Hearing Loss

Auditory Challenges

I was working from home the other day and my cell phone started to ring. Oddly, while I could hear it ringing, I couldn’t locate it. I wandered around, checking all the usual spots, but no luck. After 5 rings it stopped and I was at a loss as to what to do! I could phone my sweetie and ask him to call me so I could continue to search for it? Or I could just wait and assume it will turn up sometime? My youngest seems to have some sort of magnetic body – any electronic device sticks to him – so chances are good that he could find it, if no-one else could.

Whatever. The dogs needed a walk, and since I was up and wandering around I might as well get to it. I was putting on their leashes when my phone started to ring again. Oddly, while I’m now I’m in the front of the house it STILL sounded like it was right by me. Suddenly I remembered, I’d used the powder room when I got home earlier that day – maybe I’d left my phone in there? But a quick check dashed my hopes, it wasn’t there. As the ringing stopped – again – I gave a mental shrug. Might as well get on with things … surely it’ll turn up.

As I pulled out some bags to take with  me, I started to stuff them into my back pocket. Yes, dear readers, I’m afraid you are way ahead of me. Yup. There it was. My phone. It sounded as if it was right THERE, because it had truly been right there. Sheesh.

Another episode of “My Life as Brought to You by a Monaural Hearer Living in a Multichannel World.”

AW

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Hearing Loss

Cognitive Behavioural Therapy

This author shares his thoughts on the value of CBT – many of which echo mine. As a “mental illness veteran” (love that description, Sid) I have been known to roll my eyes when anyone mentions CBT. However, unlike the author, I have had significant success with plain old talk therapy. Works for me and even now (16 years into seeing my therapist) I still go to her when I need to.

Hearing Loss

Tinnitus

Visual Thesaurus publishes a word-a-day and today’s word is “tinnitus”. (If you don’t know about Visual Thesaurus resource go there now and take a look. They produce fascinating 3-D tree-map descriptions of a word. Clicking on a linked word, or a node to that link will  explain what it means and take you deeper into the tree – or out to another tree for a different word. ) It is a beguiling and useful resource.

I was born hard-of-hearing and when I was about 5 an attentive GP discovered my hearing loss by crunching paper by my left and then my right ear. I turned to the sound on my left ear but I didn’t on the other side.  This discovery gave rise to a number of tests and along the way, it was discovered that I also had a slight discolouration (sort of a salt-and-pepper pattern) on the backs of my eyes. The eye doctor that discovered this was extremely alarmed and told my parents that they should watch me very closely as I would start to deteriorate into an Alzheimer-like state in the next 5 to 10 days and that in a year I would be dead. That was 45 years ago. Clearly, he was wrong but I imagine he gave my parents a few grey hairs along the way! However, every eye doctor I have had since has mentioned/commented on this colouring and I’ve learned to preempt their questions by telling them about this before the test begins.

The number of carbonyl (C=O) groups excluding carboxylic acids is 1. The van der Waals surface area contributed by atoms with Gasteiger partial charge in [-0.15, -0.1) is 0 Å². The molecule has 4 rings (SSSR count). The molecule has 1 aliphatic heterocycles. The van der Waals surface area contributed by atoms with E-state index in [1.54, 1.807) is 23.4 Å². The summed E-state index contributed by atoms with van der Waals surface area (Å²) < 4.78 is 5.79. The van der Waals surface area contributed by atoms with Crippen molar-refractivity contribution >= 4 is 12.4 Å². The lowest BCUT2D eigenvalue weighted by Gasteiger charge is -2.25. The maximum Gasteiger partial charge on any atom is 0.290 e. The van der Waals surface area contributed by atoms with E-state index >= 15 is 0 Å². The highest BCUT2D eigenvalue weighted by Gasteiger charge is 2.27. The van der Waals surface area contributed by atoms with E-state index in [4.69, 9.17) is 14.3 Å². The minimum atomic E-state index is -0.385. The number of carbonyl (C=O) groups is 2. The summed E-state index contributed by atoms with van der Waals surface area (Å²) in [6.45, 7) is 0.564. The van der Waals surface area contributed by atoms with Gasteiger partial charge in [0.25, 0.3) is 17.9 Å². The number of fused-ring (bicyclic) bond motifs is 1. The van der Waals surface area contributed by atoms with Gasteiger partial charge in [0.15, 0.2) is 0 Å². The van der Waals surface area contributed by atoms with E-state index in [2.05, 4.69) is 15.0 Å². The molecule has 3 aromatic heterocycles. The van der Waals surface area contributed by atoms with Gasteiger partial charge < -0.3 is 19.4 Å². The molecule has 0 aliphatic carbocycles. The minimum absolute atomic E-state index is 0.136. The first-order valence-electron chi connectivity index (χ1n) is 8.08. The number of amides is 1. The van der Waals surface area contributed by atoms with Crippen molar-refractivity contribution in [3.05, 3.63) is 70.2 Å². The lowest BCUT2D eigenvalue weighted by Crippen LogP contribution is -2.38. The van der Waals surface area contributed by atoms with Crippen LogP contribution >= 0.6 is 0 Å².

Eventually everyone figured out that the damage to my hearing (and my eyes) could all be attributed to my mother having had a very mild episode of Rubella while she was pregnant, and everyone settled down. My hearing loss, luckily, never interfered too much with my ability to discriminate speech, although I have really never paid attention to any input coming from my “bad” ear.

How does all this connect with tinnitus you might be asking? Well I suffer from this malady although (again) my suffering isn’t nearly as acute as that of others I know. However the odd thing for me, when I get it, is that it is almost always in my deaf ear. The sensation is almost indescribable … how does one explain what the feeling of “hearing” something feels like in an ear that doesn’t hear? Could it be compared to the phantom limb experiences amputees suffer? Regardless, the mere occasion of it happening causes several spin-off sensations: dizziness, a feeling of vertigo and a sense that my world has suddenly turned inside-out. All these feelings are brief, but consistent, and I can never predict when it will happen or what triggers it.

Bodies –  my sweetie sometimes uses the term wetware – are strange things. The fact that we all work as well as we do most of the time is amazing.